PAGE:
Practice Subgroup

Powers of attorney and advance directives

We assist our clients in being prepared to address the difficult situations they face should they ever suffer a temporary or permanent incapacitating illness or injury. A client should always have in place a Durable General Power of Attorney (also called a Property Power of Attorney) as part of a complete estate plan. Such a power of attorney (always "durable" when used in connection with estate planning) authorizes an agent, called "Attorney in Fact," to act on a person's behalf and sign their name to financial and/or legal documents. The Property Power of Attorney is an essential tool in the event that, due to age, illness, or injury, a person is unable to carry on their legal and financial affairs. Having a Property Power of Attorney will generally avoid the need to go through the time-consuming, expensive, and publicly embarrassing process whereby someone has to go to court to have a person declared mentally or physically incompetent and then one or more persons need to be appointed to serve as their legal guardian and/or conservator, which process is subject to ongoing court supervision. State laws vary regarding the use and acceptance of a power of attorney, but in Illinois, they are widely accepted by the courts.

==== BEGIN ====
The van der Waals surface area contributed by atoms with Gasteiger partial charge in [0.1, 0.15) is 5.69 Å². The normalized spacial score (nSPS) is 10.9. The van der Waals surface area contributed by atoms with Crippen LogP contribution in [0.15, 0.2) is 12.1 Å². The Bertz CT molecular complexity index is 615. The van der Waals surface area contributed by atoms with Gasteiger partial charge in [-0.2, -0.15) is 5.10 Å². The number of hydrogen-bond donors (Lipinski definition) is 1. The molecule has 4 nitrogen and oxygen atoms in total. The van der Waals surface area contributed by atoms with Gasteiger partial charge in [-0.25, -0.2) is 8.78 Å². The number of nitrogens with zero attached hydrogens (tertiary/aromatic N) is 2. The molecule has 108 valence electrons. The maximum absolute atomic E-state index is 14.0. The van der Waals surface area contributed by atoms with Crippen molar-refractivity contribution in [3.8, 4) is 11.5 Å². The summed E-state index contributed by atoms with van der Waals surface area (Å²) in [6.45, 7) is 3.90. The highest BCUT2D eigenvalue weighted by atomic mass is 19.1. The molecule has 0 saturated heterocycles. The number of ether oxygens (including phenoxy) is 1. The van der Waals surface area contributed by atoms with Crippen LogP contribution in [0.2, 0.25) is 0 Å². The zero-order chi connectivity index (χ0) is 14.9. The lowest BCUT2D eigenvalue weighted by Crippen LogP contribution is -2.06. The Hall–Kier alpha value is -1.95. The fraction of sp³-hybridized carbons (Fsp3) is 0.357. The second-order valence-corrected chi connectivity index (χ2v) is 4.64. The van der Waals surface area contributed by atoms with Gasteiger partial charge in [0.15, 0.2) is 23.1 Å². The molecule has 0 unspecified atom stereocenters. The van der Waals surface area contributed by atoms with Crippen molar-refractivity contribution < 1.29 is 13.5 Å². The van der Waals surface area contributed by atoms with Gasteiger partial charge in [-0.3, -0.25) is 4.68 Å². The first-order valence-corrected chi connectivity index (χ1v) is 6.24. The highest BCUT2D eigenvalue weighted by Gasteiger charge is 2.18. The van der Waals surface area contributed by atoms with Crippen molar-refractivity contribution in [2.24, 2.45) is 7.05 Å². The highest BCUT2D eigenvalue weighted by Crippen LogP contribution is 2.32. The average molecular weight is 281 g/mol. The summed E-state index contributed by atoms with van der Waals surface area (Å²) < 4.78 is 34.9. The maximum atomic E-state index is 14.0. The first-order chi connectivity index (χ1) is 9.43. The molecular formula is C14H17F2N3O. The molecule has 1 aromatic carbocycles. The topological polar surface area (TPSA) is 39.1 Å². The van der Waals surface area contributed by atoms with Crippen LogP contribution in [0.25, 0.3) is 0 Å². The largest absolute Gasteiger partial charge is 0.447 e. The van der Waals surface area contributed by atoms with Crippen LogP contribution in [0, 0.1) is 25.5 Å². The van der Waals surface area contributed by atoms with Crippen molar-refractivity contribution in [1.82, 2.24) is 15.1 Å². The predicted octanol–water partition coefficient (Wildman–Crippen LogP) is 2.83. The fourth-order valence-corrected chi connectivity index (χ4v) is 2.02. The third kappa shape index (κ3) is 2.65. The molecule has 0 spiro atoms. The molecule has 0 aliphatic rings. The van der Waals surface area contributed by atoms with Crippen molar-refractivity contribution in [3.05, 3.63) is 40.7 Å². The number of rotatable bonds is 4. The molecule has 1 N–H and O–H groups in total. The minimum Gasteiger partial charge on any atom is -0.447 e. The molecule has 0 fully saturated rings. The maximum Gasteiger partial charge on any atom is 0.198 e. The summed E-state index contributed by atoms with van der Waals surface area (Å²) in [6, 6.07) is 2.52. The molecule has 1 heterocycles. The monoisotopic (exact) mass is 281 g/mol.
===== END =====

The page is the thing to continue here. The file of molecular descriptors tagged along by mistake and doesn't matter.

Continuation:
A Health Care Power of Attorney (also called a Medical Power of Attorney or an Advance Medical Directive) appoints an agent, called a person's "Medical Agent," to make decisions with respect to their medical care in the event they are physically or mentally unable to do so. In this document, a person gives their Medical Agent the power to consent to medical and healthcare decisions on their behalf with regard to providing, withholding or withdrawing a specific medical treatment or course of treatment when they are incapable of making or communicating an informed decision on their own behalf.

The Health Care Power of Attorney also includes the type of provisions that used to be in what was commonly called a "Living Will," allowing a person to indicate their wishes concerning the use of artificial or extraordinary measures to prolong their life artificially in the event of a terminal illness or injury. A client will also use this document to indicate their wishes with regard to organ donation, disposition of bodily remains and funeral arrangements.

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